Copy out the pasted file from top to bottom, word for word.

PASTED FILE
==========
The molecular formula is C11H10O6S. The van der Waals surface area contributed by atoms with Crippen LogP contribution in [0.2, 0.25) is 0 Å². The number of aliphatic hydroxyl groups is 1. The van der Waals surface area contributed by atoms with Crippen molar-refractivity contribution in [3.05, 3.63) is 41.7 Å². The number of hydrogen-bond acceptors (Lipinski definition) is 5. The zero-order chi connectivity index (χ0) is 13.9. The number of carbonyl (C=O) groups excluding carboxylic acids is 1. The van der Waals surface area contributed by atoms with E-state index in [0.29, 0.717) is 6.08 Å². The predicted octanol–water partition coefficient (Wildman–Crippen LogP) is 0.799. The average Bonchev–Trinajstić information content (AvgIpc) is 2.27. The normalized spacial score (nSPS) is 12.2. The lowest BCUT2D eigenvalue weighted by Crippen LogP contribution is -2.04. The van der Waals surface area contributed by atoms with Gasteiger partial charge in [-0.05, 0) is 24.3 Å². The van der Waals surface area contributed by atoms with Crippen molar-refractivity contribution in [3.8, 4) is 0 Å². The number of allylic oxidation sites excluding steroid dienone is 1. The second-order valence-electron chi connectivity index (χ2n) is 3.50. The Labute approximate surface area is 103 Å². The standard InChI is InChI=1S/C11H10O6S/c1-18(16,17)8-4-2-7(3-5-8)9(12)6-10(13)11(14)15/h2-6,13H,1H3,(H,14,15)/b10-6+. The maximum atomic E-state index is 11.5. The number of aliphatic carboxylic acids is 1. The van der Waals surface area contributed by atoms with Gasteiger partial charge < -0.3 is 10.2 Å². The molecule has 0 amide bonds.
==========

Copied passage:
The molecular formula is C11H10O6S. The van der Waals surface area contributed by atoms with Crippen LogP contribution in [0.2, 0.25) is 0 Å². The number of aliphatic hydroxyl groups is 1. The van der Waals surface area contributed by atoms with Crippen molar-refractivity contribution in [3.05, 3.63) is 41.7 Å². The number of hydrogen-bond acceptors (Lipinski definition) is 5. The zero-order chi connectivity index (χ0) is 13.9. The number of carbonyl (C=O) groups excluding carboxylic acids is 1. The van der Waals surface area contributed by atoms with E-state index in [0.29, 0.717) is 6.08 Å². The predicted octanol–water partition coefficient (Wildman–Crippen LogP) is 0.799. The average Bonchev–Trinajstić information content (AvgIpc) is 2.27. The normalized spacial score (nSPS) is 12.2. The lowest BCUT2D eigenvalue weighted by Crippen LogP contribution is -2.04. The van der Waals surface area contributed by atoms with Gasteiger partial charge in [-0.05, 0) is 24.3 Å². The van der Waals surface area contributed by atoms with Crippen molar-refractivity contribution in [3.8, 4) is 0 Å². The number of allylic oxidation sites excluding steroid dienone is 1. The second-order valence-electron chi connectivity index (χ2n) is 3.50. The Labute approximate surface area is 103 Å². The standard InChI is InChI=1S/C11H10O6S/c1-18(16,17)8-4-2-7(3-5-8)9(12)6-10(13)11(14)15/h2-6,13H,1H3,(H,14,15)/b10-6+. The maximum atomic E-state index is 11.5. The number of aliphatic carboxylic acids is 1. The van der Waals surface area contributed by atoms with Gasteiger partial charge < -0.3 is 10.2 Å². The molecule has 0 amide bonds.